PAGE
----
From June to September 2018 the RCP conducted a UK-wide survey to assess the conditions and working practice of SAS physicians.
The RCP sent 820 SAS physicians in the UK a unique link to an online survey, and received 252 responses (30% response rate). Of the respondents:
- 61% were women
- 79% worked in England
- 79% were UK citizens
- 73% were aged between 40 and 59 years of age
- 51% graduated in the UK.
82% of respondents worked solely for the NHS, accounting for three quarters of all women and 91% of men. 89% did at least some work for the NHS, including 84% of all women and 97% of all men.
Almost two thirds (63%) were a specialty doctor, and 36% were an associate specialist. Of that 36%, three quarters were on the 2008 contract. 18% worked in geriatrics, 15% palliative care, 9% cardiology and 9% acute medicine.
89% were not on the specialty register, and only 1% had applied for a certificate of eligibility for specialist registration (CESR). 42% said they planned to apply, but of them only half were working towards it.
We found that job satisfaction was higher among associate specialists, with 78% always or often enjoying their job, compared with 69% of other grades. They were more likely to be working autonomously (75% compared to 45% of other grades), and twice as likely to be regularly asked to cover gaps in the consultant rota (35% compared to 17% of other grades).
But only 39% of associate specialists and 36% of other grades said they would recommend the role to a junior doctor. And only 56% of associate specialists and 45% of other grades would still become an SAS doctor if they could turn back time. The most often cited reasons were a lack of recognition, in terms of pay and progression.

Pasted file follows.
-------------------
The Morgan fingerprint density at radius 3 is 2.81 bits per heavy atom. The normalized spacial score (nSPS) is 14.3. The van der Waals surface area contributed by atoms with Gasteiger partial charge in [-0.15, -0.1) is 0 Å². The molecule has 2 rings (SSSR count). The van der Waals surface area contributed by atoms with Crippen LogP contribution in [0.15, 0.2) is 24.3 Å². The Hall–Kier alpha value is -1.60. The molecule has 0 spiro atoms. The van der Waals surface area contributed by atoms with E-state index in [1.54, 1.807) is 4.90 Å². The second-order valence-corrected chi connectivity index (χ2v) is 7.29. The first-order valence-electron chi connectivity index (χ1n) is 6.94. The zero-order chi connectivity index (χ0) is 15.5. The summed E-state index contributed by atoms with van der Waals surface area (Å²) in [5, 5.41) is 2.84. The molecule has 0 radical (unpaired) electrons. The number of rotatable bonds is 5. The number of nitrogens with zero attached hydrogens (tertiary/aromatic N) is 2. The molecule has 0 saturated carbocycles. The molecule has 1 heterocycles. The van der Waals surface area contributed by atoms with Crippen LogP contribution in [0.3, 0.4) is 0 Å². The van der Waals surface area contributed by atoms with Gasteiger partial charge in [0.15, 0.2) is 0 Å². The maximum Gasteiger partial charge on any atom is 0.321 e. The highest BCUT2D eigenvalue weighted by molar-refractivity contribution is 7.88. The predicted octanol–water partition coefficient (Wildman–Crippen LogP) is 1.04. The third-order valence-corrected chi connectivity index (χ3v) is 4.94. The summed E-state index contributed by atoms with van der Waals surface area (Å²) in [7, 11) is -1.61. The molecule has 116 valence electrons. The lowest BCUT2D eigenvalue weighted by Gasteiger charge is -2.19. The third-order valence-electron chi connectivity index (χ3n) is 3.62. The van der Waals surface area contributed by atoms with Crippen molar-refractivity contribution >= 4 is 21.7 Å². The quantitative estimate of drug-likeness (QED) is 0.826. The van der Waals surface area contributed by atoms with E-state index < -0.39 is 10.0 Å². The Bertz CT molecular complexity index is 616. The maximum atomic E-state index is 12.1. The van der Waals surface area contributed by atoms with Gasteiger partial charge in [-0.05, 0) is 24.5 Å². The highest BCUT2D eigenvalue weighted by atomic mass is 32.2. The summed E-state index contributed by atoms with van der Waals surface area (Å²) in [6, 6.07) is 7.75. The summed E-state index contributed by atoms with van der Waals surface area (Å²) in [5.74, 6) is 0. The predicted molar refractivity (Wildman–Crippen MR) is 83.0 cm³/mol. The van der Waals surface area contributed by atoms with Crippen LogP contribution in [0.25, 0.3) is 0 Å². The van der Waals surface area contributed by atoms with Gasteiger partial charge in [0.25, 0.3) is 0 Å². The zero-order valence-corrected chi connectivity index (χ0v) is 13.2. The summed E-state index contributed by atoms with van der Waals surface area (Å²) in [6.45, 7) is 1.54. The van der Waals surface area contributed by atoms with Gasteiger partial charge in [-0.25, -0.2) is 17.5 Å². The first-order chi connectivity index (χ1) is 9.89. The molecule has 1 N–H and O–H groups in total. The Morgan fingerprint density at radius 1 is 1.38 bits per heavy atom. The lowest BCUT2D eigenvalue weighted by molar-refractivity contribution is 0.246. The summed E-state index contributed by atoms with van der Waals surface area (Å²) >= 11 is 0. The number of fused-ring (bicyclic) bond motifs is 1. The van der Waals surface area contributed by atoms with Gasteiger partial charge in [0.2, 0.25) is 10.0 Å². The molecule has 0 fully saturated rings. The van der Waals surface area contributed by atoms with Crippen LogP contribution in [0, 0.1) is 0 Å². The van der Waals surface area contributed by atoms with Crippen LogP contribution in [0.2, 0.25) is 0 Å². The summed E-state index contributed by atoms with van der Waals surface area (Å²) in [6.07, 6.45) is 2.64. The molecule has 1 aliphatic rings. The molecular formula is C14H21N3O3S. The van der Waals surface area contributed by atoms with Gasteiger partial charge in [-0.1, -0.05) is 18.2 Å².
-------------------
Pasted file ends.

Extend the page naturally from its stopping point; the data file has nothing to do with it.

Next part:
Only 13% said their hospital had fully implemented the SAS Charter and only 16% the SAS development guide. Almost three times that number were clear it had not been implemented at all. And almost three fifths said their hospital had no established process for them to develop autonomous practice.
Half were contracted for one SPA or less in their job plan, and some had to sacrifice even that to direct clinical care. Yet their revalidation and CPD needs are the same as the trainees and consultants.
Almost three quarters (71%) always or often enjoyed their job. It was true of 80% of associate specialists on the 2008 contract, 71% of associate specialists on the pre-2008 contract, and 69% of specialty doctors.
17% did say their job always or often got them down, but 27% said it rarely or never did. And while 31% said they always or often worked under excessive pressure, this included a quarter of those who said they always or often enjoyed their job.
Over half (53%) said they wouldn’t recommend the role to a junior doctor, and 43% said they wouldn’t be an SAS doctor if they could turn back time. The most often cited reasons were a lack of recognition, in terms of pay and progression.
Almost a fifth (19%) said they had been the victim of bullying, harassment or victimisation in the workplace in the previous year. These SAS doctors were more likely to be women (60%), overseas graduates (60%) and aged 50 or older (64%). Only 25% made a formal report.
Only 13% of respondents said their hospital had fully implemented the SAS Charter, and another 32% that it had been implemented partially. 37% were clear that it had not been implemented at all.